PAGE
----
Project Summary/Abstract Impaired regulation of renal blood flow (RBF) is recognized as a critical element in the pathologies of diabetes and metabolic syndrome through effects on glomerular pressure, GFR, and urinary sodium excretion (UNaV). The mechanism for impaired RBF regulation in these conditions is not known. We have evidence for a novel physiological effect of insulin on RBF that may translate to mechanisms for pathophysiological RBF impact. Our data suggest that preventing excess sodium loss after meals is the physiological function of insulin- regulated UNaV. This is not due solely to tubular sodium reabsorption, as the literature would predict. We show that insulin also exerts renal vasoconstrictor tone after meals, possibly via thromboxane (TXA2), that limits the degree of meal-induced renal vasodilation. Impairment, of that physiological function should cause excessive renal vasodilation after meals, causing renal salt wasting and potential long-term implications on the progression of CKD. Exaggeration of this physiological function should cause overt renal vasoconstriction, sodium retention, and hypertension if sustained. Additional data show that blocking the protective role of nitric oxide (NO) enables high-sucrose diet to cause hypertension, which we can prevent by blocking hyperinsulinemia. We will test the central hypothesis that: The physiological, sodium-conserving effect of insulin is mediated in part by a post-meal renal vasoconstrictor influence that limits the degree of meal-induced renal vasodilation. Counterbalancing input from nitric oxide is required to prevent overt renal vasoconstriction and hypertension. The specific aims will test whether: Aim 1: The physiological, sodium-conserving effect of insulin is mediated in part by a post-meal renal vasoconstrictor influence. The experiments will test the hypotheses that: a. Preventing the meal-induced increase in plasma insulin will cause greater and more sustained increases in RBF and greater UNaV than occurs in normal control rats. b. The insulin-dependent renal vasoconstrictor influence requires TXA2. c. Under conditions of background NOS inhibition, glucose bolus will cause overall renal vasoconstriction and amplified sodium retention. d. ENaC mediates the tubular reabsorption component of the acute sodium-conserving effect of insulin. Aim 2: Impaired NO synthesis causes insulin-dependent renal vasoconstriction and hypertension during high-sucrose intake. Experiments test the hypotheses that: a. NOS inhibition will enable chronic high-sucrose intake to cause hypertension (DSI telemetry, 24 hr/day). b. Blocking hyperinsulinemia will prevent the hypertensive response to high-sucrose intake. Restoring only intra-renal hyperinsulinemia restores the hypertension response. c. TXA2 synthase inhibition will prevent the hypertensive effect of chronic high-sucrose intake.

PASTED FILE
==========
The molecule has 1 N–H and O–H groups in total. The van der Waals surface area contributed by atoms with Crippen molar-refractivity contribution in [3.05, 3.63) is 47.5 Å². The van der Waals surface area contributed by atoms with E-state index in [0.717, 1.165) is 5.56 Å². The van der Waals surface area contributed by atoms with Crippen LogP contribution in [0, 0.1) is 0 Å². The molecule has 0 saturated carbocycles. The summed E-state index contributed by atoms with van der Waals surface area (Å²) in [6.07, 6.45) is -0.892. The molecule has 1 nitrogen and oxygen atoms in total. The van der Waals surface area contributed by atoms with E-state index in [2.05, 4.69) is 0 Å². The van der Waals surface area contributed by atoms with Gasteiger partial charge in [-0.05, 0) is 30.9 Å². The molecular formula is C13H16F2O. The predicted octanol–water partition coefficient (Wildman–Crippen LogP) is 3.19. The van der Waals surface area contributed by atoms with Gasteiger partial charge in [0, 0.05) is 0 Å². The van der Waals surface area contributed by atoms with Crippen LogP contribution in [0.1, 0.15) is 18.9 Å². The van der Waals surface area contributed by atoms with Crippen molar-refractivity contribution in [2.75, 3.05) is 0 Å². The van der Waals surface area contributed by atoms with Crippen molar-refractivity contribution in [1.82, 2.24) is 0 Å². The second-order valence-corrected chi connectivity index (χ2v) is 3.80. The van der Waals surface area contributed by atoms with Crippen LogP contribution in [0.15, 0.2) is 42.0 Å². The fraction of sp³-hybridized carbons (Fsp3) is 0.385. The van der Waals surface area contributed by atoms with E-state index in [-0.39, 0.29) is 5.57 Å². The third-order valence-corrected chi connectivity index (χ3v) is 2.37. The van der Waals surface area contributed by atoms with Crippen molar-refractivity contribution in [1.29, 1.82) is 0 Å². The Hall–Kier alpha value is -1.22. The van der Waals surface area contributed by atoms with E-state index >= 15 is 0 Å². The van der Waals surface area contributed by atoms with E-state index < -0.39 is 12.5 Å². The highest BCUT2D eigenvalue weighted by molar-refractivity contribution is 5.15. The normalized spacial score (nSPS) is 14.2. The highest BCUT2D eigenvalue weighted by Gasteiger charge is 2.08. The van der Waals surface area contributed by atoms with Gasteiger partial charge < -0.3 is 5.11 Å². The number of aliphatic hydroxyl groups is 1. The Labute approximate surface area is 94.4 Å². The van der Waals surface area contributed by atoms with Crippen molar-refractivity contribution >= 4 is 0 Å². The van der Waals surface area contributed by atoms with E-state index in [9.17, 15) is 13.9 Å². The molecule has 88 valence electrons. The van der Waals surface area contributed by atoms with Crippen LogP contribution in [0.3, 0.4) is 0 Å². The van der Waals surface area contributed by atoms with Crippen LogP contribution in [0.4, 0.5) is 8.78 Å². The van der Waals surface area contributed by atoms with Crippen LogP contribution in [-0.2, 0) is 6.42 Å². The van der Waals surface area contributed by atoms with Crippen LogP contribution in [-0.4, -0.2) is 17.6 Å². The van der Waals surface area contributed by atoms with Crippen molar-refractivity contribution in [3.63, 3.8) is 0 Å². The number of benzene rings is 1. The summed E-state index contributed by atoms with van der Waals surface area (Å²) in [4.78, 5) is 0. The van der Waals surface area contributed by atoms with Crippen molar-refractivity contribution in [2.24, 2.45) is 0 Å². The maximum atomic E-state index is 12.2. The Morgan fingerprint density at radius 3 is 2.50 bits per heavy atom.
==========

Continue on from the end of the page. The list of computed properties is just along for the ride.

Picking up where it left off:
- National Institute of Diabetes and Digestive and Kidney Diseases
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